Dir. Park Chan-wook
(2013, R, 98 minutes)
Stoker opens with a setup very much like Alfred Hitchcock‘s Shadow of a Doubt, one of my favorite of his films, in which a teenage girl is suspicious after a mysterious uncle moves in. In this film, Mia Wasikowska plays the teen, India Stoker, and the uncle, Charlie, is played by Matthew Goode, an actor whose large, striking blue eyes have proven effective in roles both dashing (Match Point) and sinister (The Lookout).
India’s father has just died in a car accident. Her mother (Nicole Kidman) seems more concerned with the social obligations of mourning than with mourning itself. Charlie arrives, and India isn’t sure why; she’s never even heard of him.
Some of the story details in Wentworth Miller‘s script are a bit murky – the story skips around in time, evoking India’s fractured thoughts, memories, and emotions – but the film is less interested in whodunnit than in who its characters are, and its impeccable style compensates a great deal for its occasional confusions.
It’s directed by Korean filmmaker Park Chan-wook, making his English-language debut. With editor Nicolas De Toth and cinematographer Chung Chung-hoon he develops an eye-popping gothic style, creating an eerie mood with unusual compositions, extreme close-ups, mysterious interiors, and wide, lonely exteriors.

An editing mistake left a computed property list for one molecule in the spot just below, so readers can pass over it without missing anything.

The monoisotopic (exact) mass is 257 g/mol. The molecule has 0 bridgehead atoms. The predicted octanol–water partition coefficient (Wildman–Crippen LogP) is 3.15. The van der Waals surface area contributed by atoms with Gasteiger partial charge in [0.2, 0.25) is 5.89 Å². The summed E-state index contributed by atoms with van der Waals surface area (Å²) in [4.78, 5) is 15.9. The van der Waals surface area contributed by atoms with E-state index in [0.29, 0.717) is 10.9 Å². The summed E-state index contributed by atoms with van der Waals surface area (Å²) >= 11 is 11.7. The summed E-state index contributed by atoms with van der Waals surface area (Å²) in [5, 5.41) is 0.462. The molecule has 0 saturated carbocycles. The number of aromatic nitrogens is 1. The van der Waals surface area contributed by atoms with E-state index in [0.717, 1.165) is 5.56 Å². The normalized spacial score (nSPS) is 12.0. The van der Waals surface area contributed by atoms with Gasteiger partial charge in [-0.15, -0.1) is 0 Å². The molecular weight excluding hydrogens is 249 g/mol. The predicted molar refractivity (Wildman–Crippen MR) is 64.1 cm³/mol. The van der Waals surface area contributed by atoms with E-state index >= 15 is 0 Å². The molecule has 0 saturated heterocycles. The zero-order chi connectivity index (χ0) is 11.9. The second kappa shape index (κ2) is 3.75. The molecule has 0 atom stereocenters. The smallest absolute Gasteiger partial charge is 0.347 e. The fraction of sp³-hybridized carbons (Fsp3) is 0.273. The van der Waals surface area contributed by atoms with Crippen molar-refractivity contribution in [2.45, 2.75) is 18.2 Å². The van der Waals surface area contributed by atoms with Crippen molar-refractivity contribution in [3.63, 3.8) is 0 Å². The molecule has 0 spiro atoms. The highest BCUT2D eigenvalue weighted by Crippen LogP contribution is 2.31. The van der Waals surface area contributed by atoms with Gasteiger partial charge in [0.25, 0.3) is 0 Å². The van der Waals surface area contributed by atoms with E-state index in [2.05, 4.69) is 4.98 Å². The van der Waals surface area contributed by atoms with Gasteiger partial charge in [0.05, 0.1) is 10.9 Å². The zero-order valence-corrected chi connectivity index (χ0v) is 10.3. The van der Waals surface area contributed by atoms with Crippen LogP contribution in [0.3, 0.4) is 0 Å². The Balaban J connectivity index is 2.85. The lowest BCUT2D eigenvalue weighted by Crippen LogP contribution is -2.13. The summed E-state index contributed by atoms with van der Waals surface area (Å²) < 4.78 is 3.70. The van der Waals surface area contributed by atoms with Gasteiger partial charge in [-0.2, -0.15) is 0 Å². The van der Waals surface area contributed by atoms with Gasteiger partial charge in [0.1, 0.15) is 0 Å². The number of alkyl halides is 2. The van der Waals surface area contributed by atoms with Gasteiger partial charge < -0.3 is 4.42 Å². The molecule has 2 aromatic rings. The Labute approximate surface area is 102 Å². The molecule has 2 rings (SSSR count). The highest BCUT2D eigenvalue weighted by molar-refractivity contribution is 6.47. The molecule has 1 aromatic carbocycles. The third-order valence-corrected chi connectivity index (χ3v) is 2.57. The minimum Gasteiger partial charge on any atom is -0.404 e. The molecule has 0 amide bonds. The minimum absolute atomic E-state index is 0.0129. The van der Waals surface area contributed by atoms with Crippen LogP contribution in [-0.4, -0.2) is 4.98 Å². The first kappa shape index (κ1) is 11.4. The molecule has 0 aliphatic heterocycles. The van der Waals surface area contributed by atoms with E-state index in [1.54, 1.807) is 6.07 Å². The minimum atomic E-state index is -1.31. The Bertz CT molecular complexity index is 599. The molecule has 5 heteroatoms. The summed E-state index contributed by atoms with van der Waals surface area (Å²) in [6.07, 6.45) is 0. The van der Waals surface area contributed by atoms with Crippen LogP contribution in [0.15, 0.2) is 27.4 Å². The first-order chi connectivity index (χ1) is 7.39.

Wasikowska, Kidman, and Goode are all excellent in bringing to life the film’s dark, ambiguous psychology. Wasikowska is especially impressive because she has the most difficult task; though Charlie’s intentions are unknown, in a way it’s India who is the film’s biggest mystery. The actress reveals a little but holds a lot back, keeping thoughts, ideas, and compulsions simmering under the surface, so when she takes unexpected turns I believe them, but am still curious. By the end, I’m not sure that I know her perfectly well, but I know I’m fascinated by her. And maybe a little scared.